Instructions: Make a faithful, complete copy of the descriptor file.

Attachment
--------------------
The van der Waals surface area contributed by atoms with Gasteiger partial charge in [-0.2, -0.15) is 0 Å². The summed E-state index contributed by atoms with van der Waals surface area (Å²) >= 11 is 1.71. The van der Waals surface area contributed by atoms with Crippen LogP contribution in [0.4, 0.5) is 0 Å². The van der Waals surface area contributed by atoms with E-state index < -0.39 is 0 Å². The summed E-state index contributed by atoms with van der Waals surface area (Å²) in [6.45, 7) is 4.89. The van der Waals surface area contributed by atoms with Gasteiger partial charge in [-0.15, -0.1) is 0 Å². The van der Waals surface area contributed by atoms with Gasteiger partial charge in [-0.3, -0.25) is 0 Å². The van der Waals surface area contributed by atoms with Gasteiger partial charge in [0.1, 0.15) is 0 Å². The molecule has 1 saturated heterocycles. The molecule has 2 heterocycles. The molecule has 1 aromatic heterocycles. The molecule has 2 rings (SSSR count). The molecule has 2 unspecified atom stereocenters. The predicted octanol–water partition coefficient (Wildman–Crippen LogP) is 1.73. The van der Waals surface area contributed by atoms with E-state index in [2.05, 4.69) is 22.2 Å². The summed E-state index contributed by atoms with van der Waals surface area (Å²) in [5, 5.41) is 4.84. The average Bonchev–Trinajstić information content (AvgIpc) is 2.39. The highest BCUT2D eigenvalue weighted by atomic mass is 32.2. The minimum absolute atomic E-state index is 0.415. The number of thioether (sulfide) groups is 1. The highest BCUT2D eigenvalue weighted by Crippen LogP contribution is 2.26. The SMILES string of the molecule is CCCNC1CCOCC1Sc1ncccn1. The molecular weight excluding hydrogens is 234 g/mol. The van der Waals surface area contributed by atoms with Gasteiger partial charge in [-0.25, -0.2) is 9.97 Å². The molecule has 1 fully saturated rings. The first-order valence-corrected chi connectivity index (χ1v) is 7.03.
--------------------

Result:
The van der Waals surface area contributed by atoms with Gasteiger partial charge in [-0.2, -0.15) is 0 Å². The summed E-state index contributed by atoms with van der Waals surface area (Å²) >= 11 is 1.71. The van der Waals surface area contributed by atoms with Crippen LogP contribution in [0.4, 0.5) is 0 Å². The van der Waals surface area contributed by atoms with E-state index < -0.39 is 0 Å². The summed E-state index contributed by atoms with van der Waals surface area (Å²) in [6.45, 7) is 4.89. The van der Waals surface area contributed by atoms with Gasteiger partial charge in [-0.15, -0.1) is 0 Å². The van der Waals surface area contributed by atoms with Gasteiger partial charge in [-0.3, -0.25) is 0 Å². The van der Waals surface area contributed by atoms with Gasteiger partial charge in [0.1, 0.15) is 0 Å². The molecule has 1 saturated heterocycles. The molecule has 2 heterocycles. The molecule has 1 aromatic heterocycles. The molecule has 2 rings (SSSR count). The molecule has 2 unspecified atom stereocenters. The predicted octanol–water partition coefficient (Wildman–Crippen LogP) is 1.73. The van der Waals surface area contributed by atoms with E-state index in [2.05, 4.69) is 22.2 Å². The summed E-state index contributed by atoms with van der Waals surface area (Å²) in [5, 5.41) is 4.84. The average Bonchev–Trinajstić information content (AvgIpc) is 2.39. The highest BCUT2D eigenvalue weighted by atomic mass is 32.2. The minimum absolute atomic E-state index is 0.415. The number of thioether (sulfide) groups is 1. The highest BCUT2D eigenvalue weighted by Crippen LogP contribution is 2.26. The SMILES string of the molecule is CCCNC1CCOCC1Sc1ncccn1. The molecular weight excluding hydrogens is 234 g/mol. The van der Waals surface area contributed by atoms with Gasteiger partial charge in [-0.25, -0.2) is 9.97 Å². The molecule has 1 fully saturated rings. The first-order valence-corrected chi connectivity index (χ1v) is 7.03.